The labour market is stable, with the unemployment rate hovering around 5.6 percent. We can see that if we look back at 2008, this is an overall positive result of the Government’s efforts.
Our trade balance also remains positive. The overall trade volumes have gone down, but the export surplus remains at a rather high level of about $126.3 billion. Our international reserves stand at $364.4 billion – this is a slight reduction, but a good figure nevertheless.
The Russian Federation’s external debt has gone down by 13 percent compared to 2014. Capital outflow has also significantly dropped. Moreover, in the 3rd quarter we observed a net inflow.
The reduction in our debt burden is a very important positive indicator. This is the other side dealing with the so-called sanctions. It would have been good, of course, to have access to foreign refinancing markets, so that all the money would stay in the country and help us develop, but on the other hand over-crediting is also a bad sign.
So, what did we do? Despite all limitations, we complied with all our commitments to our partners, including international credit institutions. We pay everything due on time and in full. As a result, the overall joint debt, which is not the state debt, but the total debt of our financial institutions and companies operating in the real sector of the economy – the overall joint debt has gone down, which is generally a very positive thing.
As I have already said, we are observing a net capital inflow, which is also a very positive factor, and I am sure experts are saying this as well. This means that investors, seeing the realities of our economy, are beginning to show some interest in working here. Despite the complicated situation, the fuel and energy complex continues developing. The production of oil, coal and electricity has grown. More than 4.6 gigawatt of new generating capacity will be commissioned by the end of the year.
We have already commissioned about 20 facilities; this is somewhat less than last year and the year before that. In the previous two years, we had an absolute record, but 4.6 gigawatt is also very good. We will retain this rate in the following years. This is also very important as it shows the growing capacity of the economy as a whole, its energy security.
The infrastructure is also developing actively. Russia’s entire seaport infrastructure has grown by 19.5 million tonnes worth of capacity. I would like to use this opportunity to draw your attention to the fact that over the January-September period the volume of cargo loaded at Russian ports went up by 3 percent. What does this mean, colleagues? Why have our budget revenues from our export goods gone down? Because of the prices. Meanwhile, as we are observing growing trade turnover at the ports, it means the physical volume has not gone down but has actually increased. This is a very positive factor.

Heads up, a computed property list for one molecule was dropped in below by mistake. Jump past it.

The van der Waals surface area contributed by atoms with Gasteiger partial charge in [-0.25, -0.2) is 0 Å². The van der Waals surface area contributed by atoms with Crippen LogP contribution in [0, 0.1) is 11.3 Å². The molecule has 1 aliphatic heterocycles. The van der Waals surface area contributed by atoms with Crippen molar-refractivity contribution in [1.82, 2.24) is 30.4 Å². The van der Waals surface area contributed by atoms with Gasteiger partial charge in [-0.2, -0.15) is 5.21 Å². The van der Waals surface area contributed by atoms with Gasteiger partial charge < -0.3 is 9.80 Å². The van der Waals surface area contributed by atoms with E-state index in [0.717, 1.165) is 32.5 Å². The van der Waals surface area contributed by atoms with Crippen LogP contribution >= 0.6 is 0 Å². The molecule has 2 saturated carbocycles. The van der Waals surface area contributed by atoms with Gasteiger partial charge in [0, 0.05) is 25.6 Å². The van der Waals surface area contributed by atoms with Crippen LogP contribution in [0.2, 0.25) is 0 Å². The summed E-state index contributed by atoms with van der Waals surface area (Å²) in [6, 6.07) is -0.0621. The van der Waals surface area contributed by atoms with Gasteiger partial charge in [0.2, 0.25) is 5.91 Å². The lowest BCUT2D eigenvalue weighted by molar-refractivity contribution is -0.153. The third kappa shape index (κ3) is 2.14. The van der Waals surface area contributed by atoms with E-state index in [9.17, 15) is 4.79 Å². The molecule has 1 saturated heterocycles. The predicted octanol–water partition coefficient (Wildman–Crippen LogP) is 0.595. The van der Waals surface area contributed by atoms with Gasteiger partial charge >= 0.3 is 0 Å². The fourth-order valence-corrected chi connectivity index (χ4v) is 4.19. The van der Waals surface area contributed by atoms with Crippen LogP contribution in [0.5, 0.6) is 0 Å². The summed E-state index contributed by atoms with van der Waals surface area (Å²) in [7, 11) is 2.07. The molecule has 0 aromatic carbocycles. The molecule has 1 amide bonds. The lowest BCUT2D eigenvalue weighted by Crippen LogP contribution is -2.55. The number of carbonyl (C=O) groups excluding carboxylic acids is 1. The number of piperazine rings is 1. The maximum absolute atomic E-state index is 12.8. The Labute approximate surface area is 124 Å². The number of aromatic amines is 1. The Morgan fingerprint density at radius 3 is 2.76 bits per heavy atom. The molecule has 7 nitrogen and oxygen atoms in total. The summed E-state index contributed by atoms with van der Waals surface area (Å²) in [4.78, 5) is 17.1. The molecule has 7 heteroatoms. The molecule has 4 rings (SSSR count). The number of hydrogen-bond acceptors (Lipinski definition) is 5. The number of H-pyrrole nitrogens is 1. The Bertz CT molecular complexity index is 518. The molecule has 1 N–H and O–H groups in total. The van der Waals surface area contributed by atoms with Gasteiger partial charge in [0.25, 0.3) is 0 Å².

We continue developing our airport system. In the first nine months, our airports served over 126 million passengers, which is 2.5 percent more than last year. Internal air traffic has also grown noticeably – by more than 16 percent.
Despite the complicated financial and economic situation, we continue our responsible state financial policy. In the 11 months of this year federal budget revenue reached 12.2 trillion, spending – 13.1 trillion. The budget deficit, as we can see, stands at 957 billion. The expected budget deficit by the end of the year is about 2.8 – 2.9 percent of the GDP. This is a satisfactory figure for the current economic situation, even more than satisfactory.
To achieve a balanced federal budget this year we used our reserve fund. At the same time, it is very important that the sovereign funds generally remain at a healthy level of 11.8 percent of the GDP. The reserve fund amounted to 3.931 trillion rubles, which is 5.3 percent of the GDP, while the national welfare fund was 4.777 trillion rubles, which is 6.5 percent of the GDP.
We have complied with all our social commitments this year and are witnessing a natural population growth. This is a very good figure that speaks of the people’s state of mind, shows that they have the opportunity to plan their families, which makes me very happy. Thus, 6.5 million Russian families have received maternity capital over the entire period since the programme was introduced. We have now extended this programme. I would like to remind you that in 2016 maternity capital payment will remain the same as in 2015 at 453,000 rubles.
In the majority of regions, the situation with accessibility of preschool facilities has been resolved by over 97 percent.
According to the Federal State Statistics Service, life expectancy at the end of this year is forecast to exceed 71 years.
We have complied with our commitments in terms of adjusting pensions to the actual inflation in 2014, with the PAYG component increased by 11.4 percent. As of April 1 of this year, social security pensions have gone up by 10.3 percent.
You began your question by asking about last year and our expectations for next year and the year after that. Proceeding from the current value of our exports, the Government is expecting our economy to achieve at least a 0.7 percent growth in 2016, 1.9 percent in 2017 and 2.4 percent in 2018.
I would like to draw your attention to the fact that all our calculations were based on the oil price of $50 a barrel. Now the price is lower. Volatility is high. We will not rush to adjust the budget, as this would lead to a reduction in the funding of both the social and real sectors; however, the Government is of course working on different development scenarios. The Government should have this instrument available, to be ready for any developments.